— -- Joanna Graham just moved to the small suburban town of Norfolk, Virginia, from the nearby city of Washington, D.C., over the winter and the transition has not been easy. Her husband, who is in the U.S. Navy, was deployed shortly after the move, and she noticed many differences between her old life in the city and her new life in this small town.
But the discovery of a so-called "Wishing Tree" near her street has showed her a side to the community that is beginning to make it feel more like home. She stumbled upon it while on a run -- she loves to run triathlons and Redgate Avenue in West Ghent, a historic neighborhood in Norfolk, is part of her regular route.
She came across the sprawling cedar in the early hours of the morning. It was filled with more than 200 wishes written on white tags and attached to the tree with twine.
“I found a lot of solace, and a lot of hope, in this tree this morning,” Graham said. “It’s funny how the universe will send you these messages of hope that you didn’t even know you needed.”
What is remarkable about this tree, Graham said, is the quality of the wishes. With the exception of a few tags, none of them detailed particularly materialistic desires.
“I wish to have a fresh start and my family to believe in me, I want off probation,” reads one wish. Others include: “I wish for you to never stop dancing;” “I wish for us to become our own heroes.”
According to The Virginian Pilot, a local woman, Suzanne Sherman, started the project by putting her own wish on the tree, leaving a bag of tags and twine, and writing instructions: “Find a blank tag. Write your wish … for you, a friend, a loved one, etc. Tie it on the tree. Read someone else’s wish and hope it comes true.”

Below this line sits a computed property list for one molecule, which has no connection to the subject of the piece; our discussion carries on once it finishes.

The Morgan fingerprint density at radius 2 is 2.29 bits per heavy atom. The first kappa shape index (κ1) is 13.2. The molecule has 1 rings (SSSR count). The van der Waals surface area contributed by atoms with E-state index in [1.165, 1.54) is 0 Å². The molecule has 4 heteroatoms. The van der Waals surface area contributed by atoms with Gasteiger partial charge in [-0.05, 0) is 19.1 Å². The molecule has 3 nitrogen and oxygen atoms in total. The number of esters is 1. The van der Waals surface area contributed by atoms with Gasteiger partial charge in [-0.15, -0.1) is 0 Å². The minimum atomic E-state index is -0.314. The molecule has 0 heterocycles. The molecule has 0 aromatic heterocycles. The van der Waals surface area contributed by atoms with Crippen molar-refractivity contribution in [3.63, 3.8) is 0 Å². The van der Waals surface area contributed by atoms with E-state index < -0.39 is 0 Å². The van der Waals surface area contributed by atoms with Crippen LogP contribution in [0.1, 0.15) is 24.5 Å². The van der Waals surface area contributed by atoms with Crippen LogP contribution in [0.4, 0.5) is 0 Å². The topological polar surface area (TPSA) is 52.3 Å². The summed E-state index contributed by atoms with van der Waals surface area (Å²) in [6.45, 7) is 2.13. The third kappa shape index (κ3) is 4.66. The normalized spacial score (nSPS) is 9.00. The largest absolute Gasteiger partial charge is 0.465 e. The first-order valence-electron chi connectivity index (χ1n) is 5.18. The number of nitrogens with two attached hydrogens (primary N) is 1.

Sherman couldn’t be reached by ABC News for comment, but told The Pilot, “The story shouldn’t be about me. It should be about the tree.”
The tree is quite the symbol for the small town around it, according to Graham. This is, after all, a town that protested getting a Starbucks because it feared it would put the “local guys” out of business, Graham said.
It's a town with a very unique heart, Graham said, one that the community works hard to protect but shows loud and clear with this tree.
“It’s feeling more comfortable and more like home every day. I was not surprised at all that something like this popped up in Ghent. I would’ve been surprised to find this in Arlington, where we lived before,” she said.
That being said, the tree is inspiring others, even in the city, to follow suit. After posting a photo of the tree to Instagram this morning, Graham received a text from a friend in Northeast D.C.: She absolutely loved the tree and wants to start one in her neighborhood.
Others posted the tree on Instagram as well, like Karen Hibbard, a photographer and mother from Chesapeake, Maryland, who found it while she was dropping off her daughter at the nearby hospital for volunteer work.
"I just thought it was a neat way for people to get their thoughts and feelings out there and reflect. From their needs to their dreams to just a little piece of their lives there on the tree," Hibbard said.
The honest, heartwarming wishes remind Graham of what her mother used to say. You may not grow up to change the world like Rosa Parks or Ghandi, Graham said her mother would tell her, but what you should do is grow up and “make your little path that much better than it was.”
“It was a nice reminder that in spite of everything, there are still a lot of people who are trying to make this world a little better of a world than they found it,” Graham said.
And whether it be the simple path of her jog or the larger path of becoming part of a community, Graham’s journey is better than it was because of the tree. “I was smiling stupidly for the rest of that run,” Graham said.